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Singer Blake Shelton performs on NBC's ''Today'' show in New York July 8, 2011.
Credit: Reuters/Brendan McDermid
By Vernell Hackett
NASHVILLE, Tenn |
Thu Sep 15, 2011 1:53pm EDT
NASHVILLE, Tenn (Reuters) - Acting as a celebrity coach on NBC's hit talent show "The Voice" reminds Blake Shelton of his own rise from star-struck Oklahoma teenager to country music star.
Shelton came to Nashville at age 17, idolizing Travis Tritt and Paul Overstreet and imagining Nashville's famed Music Row as an impregnable fortress of towering skyscrapers.
"I figured out what makes this industry work, what makes the world turn here in Nashville, and it's record sales. It's one thing to hear yourself on radio, it's another for people to go buy your music," the 35-year-old Shelton told Reuters
New York Times' music critic Jon Caramanica recently wrote of Shelton, "Apart from perhaps Taylor Swift, he's becoming the most important and visible ambassador from Nashville to the American mainstream."
Told this, Shelton offered a quick "aw-shucks" reply. But he then gave a considered view of his career path since his 2001 single "Austin" hit No. 1 through this year's platinum-selling "Honey Bee" and five recent award nominations from the Country Music Association -- including his first nod for the top prize, entertainer of the year.
"You don't see a lot of country artists end up in pop culture, but somehow Miranda and I are there for a minute," said Shelton, referring to the tide of publicity surrounding his May wedding to fellow country star Miranda Lambert.
"When 'The Voice' comes and goes, and Miranda and I being married are not interesting to talk about anymore, country music will still be important to me. It's the reason I moved to Nashville," he said.
TV singing contest "The Voice" debuted earlier this year on NBC, and became a hit show. Shelton, a judge, was perhaps less well-known by mainstream audiences than some of his pop star counterparts such as Christina Aguilera, but over the season he endeared himself to viewers and became the program's breakout star. "The Voice" returns to TV on February 5.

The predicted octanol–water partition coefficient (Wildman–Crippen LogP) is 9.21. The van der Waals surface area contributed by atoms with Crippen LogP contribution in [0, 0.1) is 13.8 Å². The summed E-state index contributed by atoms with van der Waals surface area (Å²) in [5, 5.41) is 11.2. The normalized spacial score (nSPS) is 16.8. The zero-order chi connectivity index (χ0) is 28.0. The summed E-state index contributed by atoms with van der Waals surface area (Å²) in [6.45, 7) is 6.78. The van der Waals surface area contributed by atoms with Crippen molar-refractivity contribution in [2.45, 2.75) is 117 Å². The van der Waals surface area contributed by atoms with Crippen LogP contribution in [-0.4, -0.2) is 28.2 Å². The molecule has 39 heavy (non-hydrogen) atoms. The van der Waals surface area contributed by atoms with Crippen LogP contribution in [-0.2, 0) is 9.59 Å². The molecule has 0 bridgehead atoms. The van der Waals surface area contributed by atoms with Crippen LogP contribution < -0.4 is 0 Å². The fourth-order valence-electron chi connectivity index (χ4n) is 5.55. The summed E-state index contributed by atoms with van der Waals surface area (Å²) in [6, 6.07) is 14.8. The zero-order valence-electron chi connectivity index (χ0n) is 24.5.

TRAPPINGS OF FAME
Shelton and Lambert will briefly escape fame's trappings with a week-long hunting trip to Colorado before he begins taping the new season of "The Voice" and lays plans for his first headline tour next year.
"I don't think it will even soak in on me until next week," Shelton said of the five CMA award nominations, which were announced last week. The awards show airs on November 9.
"I'll be sitting there one morning and go 'holy crap, that's a big deal.' There's so much going on right now (it's) hard to take it all in."
Shelton may have another hit soon with the release of "Footloose," the theme song originally recorded by Kenny Loggins for the 1984 movie of the same name which has been remade and debuts in theaters on October 14.
"When they approached me about it, they asked me about doing another song, but I told them I wanted to do 'Footloose' or I wasn't going to be part of the soundtrack," he said.
Shelton said people either love or hate the idea of him re-recording the former hit, but he was thrilled to learn Loggins liked his version.
"It is in THE scene of the movie, and I didn't want to monkey around with it. I wanted to pay homage to Kenny's version, and just make it sound new again. With me singing, it is definitely more country sounding," Shelton said.
In musing about the contestants he has coached on "The Voice," Shelton said the eagerness and fire displayed by Dia Frampton and Xenia reinvigorated him.
"When you're tired, and people are pulling you, you forget how fortunate you are to do what I do," he said.
Shelton also remarked on the musical relationship that blossomed with concert tour mate Jerrod Niemann, and on the notice the two received for their teasing stage antics.
"He is not afraid to make an ass of himself," Shelton said of Niemann. "It's fun when you can find somebody you can talk trash to. I think fans love it and if they take it seriously then they need to go to listen to jazz. We don't take ourselves seriously.
"I'm glad he's the guy he is. There's not many weirdos like me out there."
(Editing by Andrew Stern and Bob Tourtellotte)
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